Bob The Builders, Episode 2021

Building Habitat for Humanity Homes during COVID-19


Photo provided by Sarah Crow

Habitat volunteers move equipment and materials at a build site.

Zoe Cote, Staff Writer

Walls, beams and infrastructure are tented every Saturday morning on the Habitat plot of Ladd Drive’s newest resident, Bri Johnson, as the annual Hockaday/St. Mark’s build begins in new, adapted circumstances.


Dallas Area Habitat for Humanity is an affordable housing nonprofit that helps Dallas citizens become homeowners. Homeowners invest in their properties through “sweat equity” where they collaborate with Habitat volunteers, like Hockaday students, during the build times for their house and other Habitat homes.


Hockaday and St. Marks have collaborated on the Habitat for Humanity builds to build 14 houses in the last 13 years. Habitat liaison senior Sarah Crow said her time with the organization over the last four years has helped her establish relationships with St. Mark’s friends.


“I think the Habitat house is a symbol of the connection and community between Hockaday and St. Marks,” Crow said. “It’s really fun and a great way to build relationships. The best way to support Habitat is to be excited about it, talk about it, go to the builds and make it a symbol of our relationship with St. Mark’s.”


Amid COVID-19 setbacks this year, however, volunteers have been limited in their construction efficiency. Hockaday’s Social Impact Director, Laura Day, mourns the lost community element amid COVID-19 regulations, but finds silver linings in the program’s adaptability.


“It’s great that we get to offer something,” Day said, “but I miss the giant gatherings where we got to collectively be there.”


While she can no longer supervise builds with the new limitations, Day’s role in the Habitat House this year is coordinating build dates, spreading the word on the student-volunteer end and negotiating Hockaday’s COVID-19 protocols with Habitat.


St. Mark’s senior Gabe Bines, a regular Habitat volunteer, said he has loved his time on builds over the last four years and continues to this year despite the complications of building beneath the umbrella of school regulations.


“We can only have 10 people onsite at any time, so I miss seeing familiar faces and friends at builds like last year,” Bines said. “Everything takes a lot longer, you have to wear a mask all the time, which really stinks, and you can’t share tools. On the bright side though, there’s always something to do.”


Bines had planned on becoming a Habitat “core-volunteer” this year, the certified build-guides who assist students onsite. The pandemic, however, limited time and availability to complete proper certification which includes attending a number of Dallas builds and summer classes for seniors to demonstrate efficiency with tools.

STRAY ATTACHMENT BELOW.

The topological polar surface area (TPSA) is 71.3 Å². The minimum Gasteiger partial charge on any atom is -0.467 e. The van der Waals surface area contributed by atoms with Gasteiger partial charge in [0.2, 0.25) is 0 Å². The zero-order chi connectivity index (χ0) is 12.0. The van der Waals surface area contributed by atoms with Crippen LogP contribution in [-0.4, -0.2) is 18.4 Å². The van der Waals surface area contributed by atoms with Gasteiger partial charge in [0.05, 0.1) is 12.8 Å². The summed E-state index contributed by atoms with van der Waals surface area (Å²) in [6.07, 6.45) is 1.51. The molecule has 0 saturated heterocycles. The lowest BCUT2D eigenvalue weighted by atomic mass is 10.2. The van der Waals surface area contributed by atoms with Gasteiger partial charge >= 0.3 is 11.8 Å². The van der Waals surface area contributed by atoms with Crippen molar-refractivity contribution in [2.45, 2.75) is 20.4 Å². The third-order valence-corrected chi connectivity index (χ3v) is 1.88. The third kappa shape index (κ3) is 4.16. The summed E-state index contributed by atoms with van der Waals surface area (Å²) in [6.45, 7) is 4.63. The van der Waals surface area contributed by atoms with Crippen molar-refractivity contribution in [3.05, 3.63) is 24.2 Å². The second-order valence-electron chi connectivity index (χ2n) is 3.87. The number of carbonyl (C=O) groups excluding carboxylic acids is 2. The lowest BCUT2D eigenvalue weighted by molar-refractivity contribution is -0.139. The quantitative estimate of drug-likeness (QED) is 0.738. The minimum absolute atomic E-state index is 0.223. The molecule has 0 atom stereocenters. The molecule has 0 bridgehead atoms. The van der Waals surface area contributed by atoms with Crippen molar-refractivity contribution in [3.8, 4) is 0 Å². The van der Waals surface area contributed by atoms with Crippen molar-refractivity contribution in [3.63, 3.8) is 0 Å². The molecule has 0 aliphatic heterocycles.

While Crow got certified in 2020, her process was different than most. Crow said Habitat evaluated her qualifications using prior build experience and volunteership over the last four years to allow her to get certified as a core-volunteer. This year she became one of Hockaday’s Habitat liaisons alongside senior co-liaison Lauren Bailey.


Because of the undecided nature of fall 2020, the Hockaday/St. Mark’s Habitat program opted to transition to a spring build this year. While two February build sessions were cancelled due to snow, the hope is to finish before May.


“Over the past few years we’ve gone back and forth between doing a fall house and a spring house,” Crow said. “Spring builds work better with the football schedule which is good, and oftentimes in the fall, students are more focused on getting community service hours in. But we’re hoping we can still finish on time, either by adding days or being more productive.”


Day predicts Habitat builds will look more normal next year as conditions improve for COVID-19 in Texas.


“As vaccinations improve I bet it’ll look a lot better,” Day said.


Between weekly builds and monthly core-volunteer meetings, Crow is also president of Habitat’s Junior Board, managing build funds and teaching fundraising skills, and managed to fully fund the house despite COVID-19 setbacks.


“The houses get more and more expensive to build every year,” Crow said. “Habitat Junior Board fundraises and solicits all build donations from family and friends to support Habitat. Neither school provides direct funding for the house, but both Hockaday and St. Mark’s are extremely supportive.”


Crow said the best way to support builds, besides donation, is by connecting with students from other grade levels to foster the Habitat tradition.


“I think it’s really important to have people from all grades volunteering so that way people are constantly excited about the project,” Crow said.


This year’s benefactor is 27-year-old Dallasite Bri Johnson. Johnson worked as a nurse and frontline worker during the height of the pandemic and, like other Habitat beneficiaries, is excited to take the leap into homeownership after a taxing year for hospital employees.


Habitat builds take place every Saturday, with four open spots from 7:30 a.m. to 11:30 a.m. and four open spots from 11:30 a.m. to 3 p.m. Upper School students ages 16 and older can sign up through MobileServe.